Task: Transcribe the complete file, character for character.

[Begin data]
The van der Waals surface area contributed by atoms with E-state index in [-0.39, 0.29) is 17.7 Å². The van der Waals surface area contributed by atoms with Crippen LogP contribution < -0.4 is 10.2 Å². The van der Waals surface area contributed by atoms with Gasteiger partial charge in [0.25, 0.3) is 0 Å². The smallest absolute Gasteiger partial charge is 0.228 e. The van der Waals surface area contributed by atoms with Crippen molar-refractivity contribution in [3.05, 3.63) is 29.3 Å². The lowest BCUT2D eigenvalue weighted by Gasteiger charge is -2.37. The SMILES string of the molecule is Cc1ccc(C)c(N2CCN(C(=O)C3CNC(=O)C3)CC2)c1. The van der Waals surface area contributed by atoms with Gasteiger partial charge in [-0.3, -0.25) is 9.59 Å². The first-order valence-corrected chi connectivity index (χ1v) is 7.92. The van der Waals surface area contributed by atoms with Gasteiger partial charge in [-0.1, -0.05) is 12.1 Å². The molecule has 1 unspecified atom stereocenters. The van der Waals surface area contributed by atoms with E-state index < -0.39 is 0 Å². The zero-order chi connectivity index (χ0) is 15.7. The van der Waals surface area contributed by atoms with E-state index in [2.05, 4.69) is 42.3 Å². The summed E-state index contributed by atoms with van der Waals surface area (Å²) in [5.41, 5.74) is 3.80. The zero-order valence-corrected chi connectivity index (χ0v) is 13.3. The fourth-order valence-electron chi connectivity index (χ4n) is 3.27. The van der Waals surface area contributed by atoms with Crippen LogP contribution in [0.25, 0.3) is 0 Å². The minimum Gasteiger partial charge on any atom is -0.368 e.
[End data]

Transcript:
The van der Waals surface area contributed by atoms with E-state index in [-0.39, 0.29) is 17.7 Å². The van der Waals surface area contributed by atoms with Crippen LogP contribution < -0.4 is 10.2 Å². The van der Waals surface area contributed by atoms with Gasteiger partial charge in [0.25, 0.3) is 0 Å². The smallest absolute Gasteiger partial charge is 0.228 e. The van der Waals surface area contributed by atoms with Crippen molar-refractivity contribution in [3.05, 3.63) is 29.3 Å². The lowest BCUT2D eigenvalue weighted by Gasteiger charge is -2.37. The SMILES string of the molecule is Cc1ccc(C)c(N2CCN(C(=O)C3CNC(=O)C3)CC2)c1. The van der Waals surface area contributed by atoms with Gasteiger partial charge in [-0.3, -0.25) is 9.59 Å². The first-order valence-corrected chi connectivity index (χ1v) is 7.92. The van der Waals surface area contributed by atoms with Gasteiger partial charge in [-0.1, -0.05) is 12.1 Å². The molecule has 1 unspecified atom stereocenters. The van der Waals surface area contributed by atoms with E-state index < -0.39 is 0 Å². The zero-order chi connectivity index (χ0) is 15.7. The van der Waals surface area contributed by atoms with E-state index in [2.05, 4.69) is 42.3 Å². The summed E-state index contributed by atoms with van der Waals surface area (Å²) in [5.41, 5.74) is 3.80. The zero-order valence-corrected chi connectivity index (χ0v) is 13.3. The fourth-order valence-electron chi connectivity index (χ4n) is 3.27. The van der Waals surface area contributed by atoms with Crippen LogP contribution in [0.25, 0.3) is 0 Å². The minimum Gasteiger partial charge on any atom is -0.368 e.